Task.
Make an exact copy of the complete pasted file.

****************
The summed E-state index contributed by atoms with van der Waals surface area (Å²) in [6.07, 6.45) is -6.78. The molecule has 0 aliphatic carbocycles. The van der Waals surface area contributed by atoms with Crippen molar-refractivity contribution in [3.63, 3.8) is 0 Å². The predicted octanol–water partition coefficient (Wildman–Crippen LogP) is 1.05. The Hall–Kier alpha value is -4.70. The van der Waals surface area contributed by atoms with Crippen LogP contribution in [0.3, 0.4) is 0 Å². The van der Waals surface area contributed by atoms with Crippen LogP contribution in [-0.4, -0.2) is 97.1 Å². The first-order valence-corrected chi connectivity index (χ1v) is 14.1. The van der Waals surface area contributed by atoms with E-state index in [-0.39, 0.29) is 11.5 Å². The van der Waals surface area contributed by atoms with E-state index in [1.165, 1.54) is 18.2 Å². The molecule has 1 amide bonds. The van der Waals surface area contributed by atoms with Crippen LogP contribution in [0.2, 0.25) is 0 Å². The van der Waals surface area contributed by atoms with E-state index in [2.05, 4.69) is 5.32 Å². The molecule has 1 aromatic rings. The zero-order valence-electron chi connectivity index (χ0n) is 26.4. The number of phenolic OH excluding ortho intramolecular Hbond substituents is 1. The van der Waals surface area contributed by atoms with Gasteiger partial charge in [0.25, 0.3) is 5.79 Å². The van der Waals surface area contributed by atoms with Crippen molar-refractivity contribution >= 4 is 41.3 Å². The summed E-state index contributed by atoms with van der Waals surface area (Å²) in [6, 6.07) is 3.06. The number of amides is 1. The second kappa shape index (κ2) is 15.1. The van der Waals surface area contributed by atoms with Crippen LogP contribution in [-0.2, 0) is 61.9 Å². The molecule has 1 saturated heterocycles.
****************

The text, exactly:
The summed E-state index contributed by atoms with van der Waals surface area (Å²) in [6.07, 6.45) is -6.78. The molecule has 0 aliphatic carbocycles. The van der Waals surface area contributed by atoms with Crippen molar-refractivity contribution in [3.63, 3.8) is 0 Å². The predicted octanol–water partition coefficient (Wildman–Crippen LogP) is 1.05. The Hall–Kier alpha value is -4.70. The van der Waals surface area contributed by atoms with Crippen LogP contribution in [0.3, 0.4) is 0 Å². The van der Waals surface area contributed by atoms with Crippen LogP contribution in [-0.4, -0.2) is 97.1 Å². The first-order valence-corrected chi connectivity index (χ1v) is 14.1. The van der Waals surface area contributed by atoms with E-state index in [-0.39, 0.29) is 11.5 Å². The van der Waals surface area contributed by atoms with E-state index in [1.165, 1.54) is 18.2 Å². The molecule has 1 amide bonds. The van der Waals surface area contributed by atoms with Crippen LogP contribution in [0.2, 0.25) is 0 Å². The van der Waals surface area contributed by atoms with E-state index in [2.05, 4.69) is 5.32 Å². The molecule has 1 aromatic rings. The zero-order valence-electron chi connectivity index (χ0n) is 26.4. The number of phenolic OH excluding ortho intramolecular Hbond substituents is 1. The van der Waals surface area contributed by atoms with Gasteiger partial charge in [0.25, 0.3) is 5.79 Å². The van der Waals surface area contributed by atoms with Crippen molar-refractivity contribution >= 4 is 41.3 Å². The summed E-state index contributed by atoms with van der Waals surface area (Å²) in [6, 6.07) is 3.06. The number of amides is 1. The second kappa shape index (κ2) is 15.1. The van der Waals surface area contributed by atoms with Crippen LogP contribution in [-0.2, 0) is 61.9 Å². The molecule has 1 saturated heterocycles.